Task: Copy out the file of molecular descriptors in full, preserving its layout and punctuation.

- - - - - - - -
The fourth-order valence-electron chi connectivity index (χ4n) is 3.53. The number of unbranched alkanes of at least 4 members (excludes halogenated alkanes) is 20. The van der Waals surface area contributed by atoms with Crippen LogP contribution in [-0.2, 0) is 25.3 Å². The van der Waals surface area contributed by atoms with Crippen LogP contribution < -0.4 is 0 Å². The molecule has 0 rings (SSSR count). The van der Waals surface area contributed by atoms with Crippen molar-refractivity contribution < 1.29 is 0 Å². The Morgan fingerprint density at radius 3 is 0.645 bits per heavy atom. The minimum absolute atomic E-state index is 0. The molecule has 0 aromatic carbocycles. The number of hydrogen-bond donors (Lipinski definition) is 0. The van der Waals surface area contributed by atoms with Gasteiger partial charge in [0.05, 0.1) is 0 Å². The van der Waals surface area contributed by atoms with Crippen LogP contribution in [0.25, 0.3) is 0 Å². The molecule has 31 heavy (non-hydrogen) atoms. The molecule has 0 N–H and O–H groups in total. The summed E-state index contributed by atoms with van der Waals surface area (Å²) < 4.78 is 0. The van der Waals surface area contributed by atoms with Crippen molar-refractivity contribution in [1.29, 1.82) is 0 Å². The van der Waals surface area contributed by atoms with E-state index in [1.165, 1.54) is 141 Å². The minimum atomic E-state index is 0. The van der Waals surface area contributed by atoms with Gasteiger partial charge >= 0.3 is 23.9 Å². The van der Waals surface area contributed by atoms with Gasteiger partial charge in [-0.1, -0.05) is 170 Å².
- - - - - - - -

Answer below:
The fourth-order valence-electron chi connectivity index (χ4n) is 3.53. The number of unbranched alkanes of at least 4 members (excludes halogenated alkanes) is 20. The van der Waals surface area contributed by atoms with Crippen LogP contribution in [-0.2, 0) is 25.3 Å². The van der Waals surface area contributed by atoms with Crippen LogP contribution < -0.4 is 0 Å². The molecule has 0 rings (SSSR count). The van der Waals surface area contributed by atoms with Crippen molar-refractivity contribution < 1.29 is 0 Å². The Morgan fingerprint density at radius 3 is 0.645 bits per heavy atom. The minimum absolute atomic E-state index is 0. The molecule has 0 aromatic carbocycles. The number of hydrogen-bond donors (Lipinski definition) is 0. The van der Waals surface area contributed by atoms with Gasteiger partial charge in [0.05, 0.1) is 0 Å². The van der Waals surface area contributed by atoms with Crippen LogP contribution in [0.25, 0.3) is 0 Å². The molecule has 31 heavy (non-hydrogen) atoms. The molecule has 0 N–H and O–H groups in total. The summed E-state index contributed by atoms with van der Waals surface area (Å²) < 4.78 is 0. The van der Waals surface area contributed by atoms with Crippen molar-refractivity contribution in [1.29, 1.82) is 0 Å². The van der Waals surface area contributed by atoms with E-state index in [1.165, 1.54) is 141 Å². The minimum atomic E-state index is 0. The van der Waals surface area contributed by atoms with Gasteiger partial charge >= 0.3 is 23.9 Å². The van der Waals surface area contributed by atoms with Gasteiger partial charge in [-0.1, -0.05) is 170 Å².